Sunderland City Council deputy leader calls for 'end of north-south divide' as Lord's report highlights country's inequalities

Sunderland City Council's deputy leader has called for the end of the "north-south divide" following a report which has highlighted inequalities in the UK.

By David Allison
Friday, 31 May, 2019, 12:07
Councillor Michael Mordey.

Councillor Michael Mordey has been speaking after the former head of the Civil Service Lord Kerslake called for urgent and drastic actions to stop divisions widening between London and the rest of the UK.

Lord Kerslake's report states that he also believes the country’s current tensions and anger over Brexit could even be eased if the Government did more to tackle the north-south divide.The UK2070 Commission report was an independent inquiry into regional inequalities.

Lord Kerslake, former head of the Civil Service, who has warned that the gaps between the richest and poorest parts of the UK will widen without Government action. Picture by PA.

It compared the scale of the UK’s regional disparities with German reunification in the 1990s after the end of the Cold War when former East Germany was much more economically and socially poorer than West Germany.

The report noted that a child poor enough to receive free school meals in London is still three times more likely to go to university than a child in Hartlepool.It also estimates that more than half of the new jobs will go to London and the South East when it makes up just over a third of the population.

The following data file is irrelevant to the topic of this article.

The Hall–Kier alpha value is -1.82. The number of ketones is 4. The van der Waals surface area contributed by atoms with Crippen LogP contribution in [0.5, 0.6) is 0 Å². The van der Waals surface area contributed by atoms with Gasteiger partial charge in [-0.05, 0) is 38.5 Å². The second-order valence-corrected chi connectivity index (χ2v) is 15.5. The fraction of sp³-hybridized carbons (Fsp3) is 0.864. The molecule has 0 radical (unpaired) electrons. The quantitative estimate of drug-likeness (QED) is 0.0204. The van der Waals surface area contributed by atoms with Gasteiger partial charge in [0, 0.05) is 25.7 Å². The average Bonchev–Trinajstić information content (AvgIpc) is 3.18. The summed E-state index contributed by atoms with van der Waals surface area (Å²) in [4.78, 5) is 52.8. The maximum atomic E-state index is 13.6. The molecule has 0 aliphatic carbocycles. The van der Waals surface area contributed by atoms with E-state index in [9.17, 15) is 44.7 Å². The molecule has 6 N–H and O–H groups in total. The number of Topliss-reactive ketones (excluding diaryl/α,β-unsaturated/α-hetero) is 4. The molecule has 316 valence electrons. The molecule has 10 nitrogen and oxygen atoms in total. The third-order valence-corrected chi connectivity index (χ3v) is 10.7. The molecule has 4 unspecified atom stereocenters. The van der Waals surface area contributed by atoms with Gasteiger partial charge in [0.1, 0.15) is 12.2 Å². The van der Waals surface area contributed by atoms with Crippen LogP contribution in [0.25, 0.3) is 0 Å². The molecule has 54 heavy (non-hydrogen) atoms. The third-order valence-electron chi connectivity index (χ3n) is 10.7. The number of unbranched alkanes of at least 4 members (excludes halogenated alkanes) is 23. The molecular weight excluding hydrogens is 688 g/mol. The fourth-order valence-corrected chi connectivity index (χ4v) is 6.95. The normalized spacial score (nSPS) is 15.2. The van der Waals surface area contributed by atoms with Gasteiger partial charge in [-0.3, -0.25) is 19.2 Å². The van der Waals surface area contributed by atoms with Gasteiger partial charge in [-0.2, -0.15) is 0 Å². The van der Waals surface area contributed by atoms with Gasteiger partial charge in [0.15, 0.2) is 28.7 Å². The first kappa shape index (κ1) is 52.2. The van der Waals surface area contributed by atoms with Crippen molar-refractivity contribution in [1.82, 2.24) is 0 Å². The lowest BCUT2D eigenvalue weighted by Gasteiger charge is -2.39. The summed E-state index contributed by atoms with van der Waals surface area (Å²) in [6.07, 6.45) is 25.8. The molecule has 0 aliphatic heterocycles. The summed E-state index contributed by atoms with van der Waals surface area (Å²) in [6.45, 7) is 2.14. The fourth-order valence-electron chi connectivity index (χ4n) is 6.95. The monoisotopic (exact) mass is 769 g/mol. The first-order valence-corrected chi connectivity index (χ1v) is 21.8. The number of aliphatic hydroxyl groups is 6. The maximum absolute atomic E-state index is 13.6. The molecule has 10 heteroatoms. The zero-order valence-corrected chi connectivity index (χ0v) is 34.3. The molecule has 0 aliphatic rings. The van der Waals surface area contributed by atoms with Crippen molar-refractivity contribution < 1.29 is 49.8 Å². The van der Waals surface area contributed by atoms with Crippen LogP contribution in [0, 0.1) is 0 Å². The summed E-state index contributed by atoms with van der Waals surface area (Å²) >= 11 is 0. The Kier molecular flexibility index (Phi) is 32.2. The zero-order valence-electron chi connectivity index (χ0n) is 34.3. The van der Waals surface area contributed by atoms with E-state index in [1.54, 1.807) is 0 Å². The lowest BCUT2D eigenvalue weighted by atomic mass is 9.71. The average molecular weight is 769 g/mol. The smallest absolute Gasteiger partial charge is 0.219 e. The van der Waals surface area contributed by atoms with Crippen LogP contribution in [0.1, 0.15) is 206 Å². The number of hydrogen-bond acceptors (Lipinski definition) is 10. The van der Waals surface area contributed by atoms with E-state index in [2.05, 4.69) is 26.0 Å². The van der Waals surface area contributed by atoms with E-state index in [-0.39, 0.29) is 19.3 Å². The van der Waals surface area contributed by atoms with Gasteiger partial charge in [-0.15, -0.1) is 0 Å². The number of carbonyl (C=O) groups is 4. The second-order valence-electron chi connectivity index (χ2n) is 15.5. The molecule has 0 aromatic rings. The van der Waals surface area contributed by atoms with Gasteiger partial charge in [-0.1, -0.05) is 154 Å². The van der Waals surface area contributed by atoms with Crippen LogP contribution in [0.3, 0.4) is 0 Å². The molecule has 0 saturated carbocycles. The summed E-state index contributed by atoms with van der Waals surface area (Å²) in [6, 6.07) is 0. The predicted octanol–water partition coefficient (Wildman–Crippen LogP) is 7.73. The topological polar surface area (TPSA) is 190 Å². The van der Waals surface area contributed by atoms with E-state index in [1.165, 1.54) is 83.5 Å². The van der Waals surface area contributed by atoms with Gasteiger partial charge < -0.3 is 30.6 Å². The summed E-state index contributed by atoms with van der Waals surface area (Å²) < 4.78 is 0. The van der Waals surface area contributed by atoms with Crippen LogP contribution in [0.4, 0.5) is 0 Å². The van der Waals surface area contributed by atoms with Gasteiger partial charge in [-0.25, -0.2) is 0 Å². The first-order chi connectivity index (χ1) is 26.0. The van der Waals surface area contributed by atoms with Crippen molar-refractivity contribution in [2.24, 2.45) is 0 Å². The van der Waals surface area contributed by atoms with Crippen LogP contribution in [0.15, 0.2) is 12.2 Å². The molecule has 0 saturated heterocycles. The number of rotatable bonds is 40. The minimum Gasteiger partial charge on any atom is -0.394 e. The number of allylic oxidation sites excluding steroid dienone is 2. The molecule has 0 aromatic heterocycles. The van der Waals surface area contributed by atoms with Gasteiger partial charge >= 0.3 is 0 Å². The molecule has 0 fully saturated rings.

Coun Mordey said: "More must be done to end the north-south divide,

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"Inequality is widening in our country, the gaps and the life opportunities between the rich and the poor are getting bigger.

"It remains a continuing national problem that too many people and businesses in the north of England, and indeed the North East, have been more likely to miss out on the benefits of this country’s economic growth."As a city council, we are intent on seeing Sunderland become more vibrant, healthy and dynamic.

"Yet, this will not be done overnight and it cannot be done in isolation. "Sadly, we are a country that is divided by inequalities in health, wealth and opportunity.

"Lord Kerslake's report is a good starting point for how this country must start thinking more long-term."Lord Kerslake suggests a 25-year National Renewal Fund and new super regional agencies to promote economic development.

"These are good ideas and deserve more attention because, as the report suggests, there is every chance that London and the M25 will continue to draw resources, jobs and people away from Sunderland and the North."To tackle regional inequality, the UK2070 Commission proposes: • Much greater devolution of powers and funding, including the creation of four new ‘super regional’ economic development agencies• A spatial plan to guide the future development of the whole of the UK• Action to harness new technologies and strengthen local economies• Long-term investment through a new National Renewal Fund which would rebalance the economy over a 25-year period. Lord Kerslake said: “Reorganising ourselves and reinvesting regionally, whilst also sustaining London’s strengths, could prove a powerful force in bringing a disunited kingdom back together and helping it face the future."

The report can be read in full at http://uk2070.org.uk/news/